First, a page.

By Robert Naeye

In the wee morning hours of Sunday, November 18, the Leonid meteor shower
might intensify into a dazzling meteor storm, with “shooting stars”
continuously blazing trails across the night sky. Viewers across the
United States are perfectly positioned to take advantage of the storm,
which could be among the most spectacular sky events of the 21st century
according to the latest scientific predictions.

The peak in shower activity will occur between 4:00 and 6:00 a.m. EST, or
1:00 and 3:00 a.m. PST on Sunday morning, November 18. “During the peak,
people viewing under clear and dark skies could see meteors shooting
across the sky at a rate of 1,000 to 2,000 per hour, with flurries of one
meteor per second at the peak of the storm,” says Robert Naeye, Editor of
Mercury magazine, which is published in San Francisco by the Astronomical
Society of the Pacific (ASP).

During the predicted storm, Earth will plow through a trail of tiny dust
particles left behind by Comet Tempel-Tuttle during its passage through
the inner solar system in the year 1767. This comet rounds the Sun every
33.25 years, shedding dust particles as it is warmed by sunlight. Meteor
showers occur when Earth passes through debris left behind by comets.
But meteor storms occur when Earth passes through particularly dense
ribbons of comet debris.

“During a typical Leonid meteor shower, an experienced observer might see
about 10 to 15 meteors per hour. But during a storm, that rate climbs to
1,000 or more meteors per hour,” says Naeye. “This year’s Leonid storm
might peak at a rate of up to 2,000 per hour, although it’s difficult to
pin down a precise number. The rates will rise and fall over a period of
two hours.”

“Of course, these numbers depend on the accuracy of our predictions. But
the predictions have been remarkably accurate in recent years,” says ASP
member Dr. Peter Jenniskens, an astronomer and meteor researcher at the
SETI Institute in Mountain View, California, and author of an in-depth
article about meteor science in the November/December 2001 issue of
Mercury magazine.

This year’s Leonid display has two added bonuses. The Moon will rise
during daylight and set six hours before the peak, so the Moon’s glare
will not obscure fainter meteors. In addition, the peak will occur on
a Sunday morning, so many people can sleep in after a long night of

If one mentally traces back the trajectory of Leonid meteors, they
appear to originate in the constellation Leo (the Lion). Leo rises
around midnight, so the shower will be minimal in the hours immediately
after sunset. But it will pick up considerably as the night progresses.

The entire United States should enjoy a good shower. Peak meteor rates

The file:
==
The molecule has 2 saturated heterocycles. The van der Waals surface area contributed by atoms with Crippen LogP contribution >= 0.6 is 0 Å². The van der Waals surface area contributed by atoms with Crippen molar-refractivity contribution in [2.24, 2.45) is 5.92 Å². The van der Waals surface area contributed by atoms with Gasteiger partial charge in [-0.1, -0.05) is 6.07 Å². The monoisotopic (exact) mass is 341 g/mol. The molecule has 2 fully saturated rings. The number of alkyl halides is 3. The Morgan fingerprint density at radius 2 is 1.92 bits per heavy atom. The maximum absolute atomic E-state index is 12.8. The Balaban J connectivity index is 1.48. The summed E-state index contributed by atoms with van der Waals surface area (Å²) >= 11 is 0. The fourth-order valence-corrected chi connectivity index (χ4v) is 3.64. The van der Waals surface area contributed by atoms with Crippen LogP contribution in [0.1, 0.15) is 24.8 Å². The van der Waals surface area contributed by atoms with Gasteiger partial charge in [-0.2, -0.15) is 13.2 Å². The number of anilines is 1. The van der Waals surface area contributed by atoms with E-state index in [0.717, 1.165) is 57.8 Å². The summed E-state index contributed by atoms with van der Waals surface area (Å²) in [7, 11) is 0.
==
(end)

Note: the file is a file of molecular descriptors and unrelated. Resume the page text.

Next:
should occur around 5:00 a.m. EST, 4:00 a.m. CST, 3:00 a.m. MST, and
2:00 a.m. PST. Observers in eastern Asia and the Western Pacific will
also enjoy a storm approximately 8 hours later (in the morning hours
of November 19, local time), according to the forecasts. For the
latest predictions for your local area, visit this website from NASA’s
Ames Research Center

Earth will encounter another dense ribbon of Comet Tempel-Tuttle debris
in 2002, but under a full Moon. After that, it’s over for nearly a
century. “It’s now or never,” stresses Naeye. “People should take
advantage of this year’s Leonid storm, because astronomers don’t think
we’ll see another storm like this one until the year 2099. We will
probably never see a better meteor shower in our lifetimes.”

When you see meteors, popularly known as “shooting stars,” you’re seeing
interplanetary dust particles burning up in the atmosphere at altitudes
of about 60 to 70 miles. A typical comet dust particle — known as a
meteoroid — is only about the size of a grain of sand or a pebble when
it enters the atmosphere. Larger chunks of comet debris, perhaps up to
the sizes of basketballs, sometimes light up the sky as they burn up,
which are events called fireballs or bolides. Leonids enter the
atmosphere at 160,000 miles per hour, making them the fastest meteors
of the year.

“Shooting stars are for every man, woman, and child to see, and it
doesn’t take any special equipment to see them,” says Jane Houston Jones,
a member of the ASP Board of Directors and an experienced meteor observer.
“Most Leonid meteors are faint, so you’ll see more of them if you are far
away from city light pollution. If you can’t get to a dark site, then
control your own light pollution by turning out as many lights as you
can control. Then sit back in a lawn chair, bundle up in a blanket,
and at a little before midnight local time, face east. You’ll see the
backwards question-mark shape of Leo’s mane rising, and that’s where the
meteors will appear to radiate over the next few hours.”

Meteors are beautiful sky events for skygazers. But for scientists,
meteors are fascinating in their own right. “Meteor science involves more
than just predicting storms. We also want to learn about the meteoroids
themselves, which in turn tell us a great deal about the parent comet,”
says Jenniskens. “We also want to learn more how meteors may have brought
critical organic material to Earth, perhaps leading to the origin and
prevalence of life on our planet.”

Related Articles:

* Ready for the Storm, by Peter Jenniskens

* How to Enjoy the Meteor Show, by Jane Houston Jones